Most teens today are comfortable with documenting their lives online. Posting photos, updating their status messages, sharing rapid-fire texts, and being a click away from friends are the new normal for teens. But this "always on" culture also creates an environment where teens can make impulsive decisions that can come back to haunt them. One example of this has been in the news a lot lately: sexting. When people take and send sexually revealing pictures of themselves or send sexually explicit messages via text message, it's called "sexting. Kids "sext" to show off, to entice someone, to show interest in someone, or to prove commitment. Sending these pictures or messages is problematic enough, but the real challenge comes when this content is shared broadly. As far too many teens have found out, the recipient of these messages is in possession of a highly compromising image or message that can be easily posted on a social networking site or sent to others via email or text.
Sending provocative images over phones is all the rage, but it can go all wrong.
What is sexting?
By Linda Carroll. Reuters Health - Sexting - the texting of sexual images - is increasingly common among teens, but in nearly half the U. More than a quarter of teens say they have received a sext and nearly 15 percent say they have sent a sext, researchers report in Pediatrics. The prevalence of sexting has been on the rise as more and more teens acquire smart phones, the authors noted. And parents need to realize that teens, with their unfinished brains, will not always be making the smartest choices, he added. In a review of recent studies on sexting, Strasburger described a meta-analysis that found 15 percent of teens had sent a sext, 27 percent had received a sext and 12 percent had forwarded a sext without consent. A more recent study, which surveyed 6, high school students, found that 29 percent were engaged in consensual sexting. All of that should be downright scary information for parents living in one of the 23 states, where teens can be prosecuted with child pornography statutes,. While the best solution would be to change the laws, that will take time, Strasburger said.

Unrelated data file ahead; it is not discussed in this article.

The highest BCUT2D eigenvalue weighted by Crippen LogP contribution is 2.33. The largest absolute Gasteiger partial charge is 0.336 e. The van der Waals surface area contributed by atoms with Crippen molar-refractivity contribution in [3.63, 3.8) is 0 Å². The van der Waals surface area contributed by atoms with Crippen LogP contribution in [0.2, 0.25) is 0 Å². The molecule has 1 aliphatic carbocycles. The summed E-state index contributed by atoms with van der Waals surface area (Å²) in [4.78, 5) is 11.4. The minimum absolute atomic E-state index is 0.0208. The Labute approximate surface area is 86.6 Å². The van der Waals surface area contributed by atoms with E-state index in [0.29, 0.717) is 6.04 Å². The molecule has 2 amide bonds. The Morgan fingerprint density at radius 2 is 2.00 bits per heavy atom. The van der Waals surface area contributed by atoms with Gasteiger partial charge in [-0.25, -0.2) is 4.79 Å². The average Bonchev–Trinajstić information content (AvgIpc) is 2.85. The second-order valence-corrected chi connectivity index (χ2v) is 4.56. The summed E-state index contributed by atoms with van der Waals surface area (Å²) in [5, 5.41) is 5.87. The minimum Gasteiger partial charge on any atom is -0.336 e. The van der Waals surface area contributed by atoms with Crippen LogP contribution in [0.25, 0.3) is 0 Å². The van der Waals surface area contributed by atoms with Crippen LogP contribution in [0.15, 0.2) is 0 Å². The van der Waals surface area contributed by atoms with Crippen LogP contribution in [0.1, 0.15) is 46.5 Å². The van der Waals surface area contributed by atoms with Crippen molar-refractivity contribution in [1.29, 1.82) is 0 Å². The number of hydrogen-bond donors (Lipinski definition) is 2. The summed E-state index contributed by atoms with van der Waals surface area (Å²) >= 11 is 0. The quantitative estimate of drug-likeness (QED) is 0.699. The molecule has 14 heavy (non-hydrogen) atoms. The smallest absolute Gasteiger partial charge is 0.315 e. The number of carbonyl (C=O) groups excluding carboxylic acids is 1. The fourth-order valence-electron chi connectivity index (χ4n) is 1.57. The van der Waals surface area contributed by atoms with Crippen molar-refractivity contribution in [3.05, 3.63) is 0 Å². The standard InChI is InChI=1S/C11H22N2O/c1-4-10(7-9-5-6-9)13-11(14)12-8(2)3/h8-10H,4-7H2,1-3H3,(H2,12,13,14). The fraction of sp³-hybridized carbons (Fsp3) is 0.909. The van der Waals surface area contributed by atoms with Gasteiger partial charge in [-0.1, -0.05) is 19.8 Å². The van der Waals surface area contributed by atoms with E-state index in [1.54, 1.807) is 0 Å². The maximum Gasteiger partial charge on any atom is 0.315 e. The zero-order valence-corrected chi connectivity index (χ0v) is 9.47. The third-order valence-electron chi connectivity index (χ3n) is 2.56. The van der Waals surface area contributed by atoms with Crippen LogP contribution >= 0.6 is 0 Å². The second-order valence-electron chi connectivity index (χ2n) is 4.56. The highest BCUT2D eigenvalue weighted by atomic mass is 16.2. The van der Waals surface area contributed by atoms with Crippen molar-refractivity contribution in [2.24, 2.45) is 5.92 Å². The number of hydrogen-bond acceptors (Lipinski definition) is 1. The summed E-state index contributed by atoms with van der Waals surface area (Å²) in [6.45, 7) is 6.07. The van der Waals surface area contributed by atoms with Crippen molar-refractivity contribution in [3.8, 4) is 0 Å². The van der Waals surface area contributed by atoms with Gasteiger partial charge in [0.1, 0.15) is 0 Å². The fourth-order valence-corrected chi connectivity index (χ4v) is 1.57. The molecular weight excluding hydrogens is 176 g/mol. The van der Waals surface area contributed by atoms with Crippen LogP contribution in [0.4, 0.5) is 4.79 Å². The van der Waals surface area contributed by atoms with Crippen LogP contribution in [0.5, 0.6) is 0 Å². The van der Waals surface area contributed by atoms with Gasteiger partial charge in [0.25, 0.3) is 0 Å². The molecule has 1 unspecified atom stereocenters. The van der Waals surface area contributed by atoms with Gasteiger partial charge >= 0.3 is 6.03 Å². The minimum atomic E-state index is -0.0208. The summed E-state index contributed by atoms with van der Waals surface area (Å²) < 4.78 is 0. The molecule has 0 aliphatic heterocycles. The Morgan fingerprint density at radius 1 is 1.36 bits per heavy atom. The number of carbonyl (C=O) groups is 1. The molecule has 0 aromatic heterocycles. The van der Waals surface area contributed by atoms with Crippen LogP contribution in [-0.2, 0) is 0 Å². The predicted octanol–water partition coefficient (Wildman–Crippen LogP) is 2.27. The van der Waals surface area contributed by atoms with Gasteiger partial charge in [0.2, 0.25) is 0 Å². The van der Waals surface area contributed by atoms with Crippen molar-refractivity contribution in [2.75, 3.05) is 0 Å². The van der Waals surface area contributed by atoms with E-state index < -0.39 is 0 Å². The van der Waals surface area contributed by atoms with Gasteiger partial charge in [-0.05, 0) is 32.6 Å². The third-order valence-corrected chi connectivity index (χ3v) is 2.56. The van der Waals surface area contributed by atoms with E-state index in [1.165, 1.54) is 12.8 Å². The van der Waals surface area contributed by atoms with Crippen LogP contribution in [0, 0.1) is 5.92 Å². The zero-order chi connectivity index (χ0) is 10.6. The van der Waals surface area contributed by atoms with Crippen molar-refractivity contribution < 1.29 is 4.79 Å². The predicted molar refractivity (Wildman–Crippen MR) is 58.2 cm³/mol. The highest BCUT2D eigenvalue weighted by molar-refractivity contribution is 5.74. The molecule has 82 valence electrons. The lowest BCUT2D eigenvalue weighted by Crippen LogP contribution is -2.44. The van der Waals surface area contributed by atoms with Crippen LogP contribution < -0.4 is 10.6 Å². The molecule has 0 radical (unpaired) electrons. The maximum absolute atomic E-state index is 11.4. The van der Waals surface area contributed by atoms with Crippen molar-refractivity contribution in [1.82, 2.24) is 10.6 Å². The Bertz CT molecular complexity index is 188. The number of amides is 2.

A Guide for Caregivers and Professionals
Sexting or "sex texting" is sending or getting sexually explicit or suggestive images, messages, or video on a smartphone or through the Internet. Most teens have various ways to get online, Smartphones, tablets, and laptops all can be used in private. It's very easy for teens to create and share personal photos and videos of themselves without their parents knowing about it. Girls may sext as a joke, as a way of getting attention, or because of peer pressure or pressure from guys.
Sexting is making sexually suggestive images and sharing these images using mobile phones or by posting them on the internet and social media. The images might be photographs of yourself or someone else naked or partially naked. You might think that sexting is something risky, dangerous and illegal.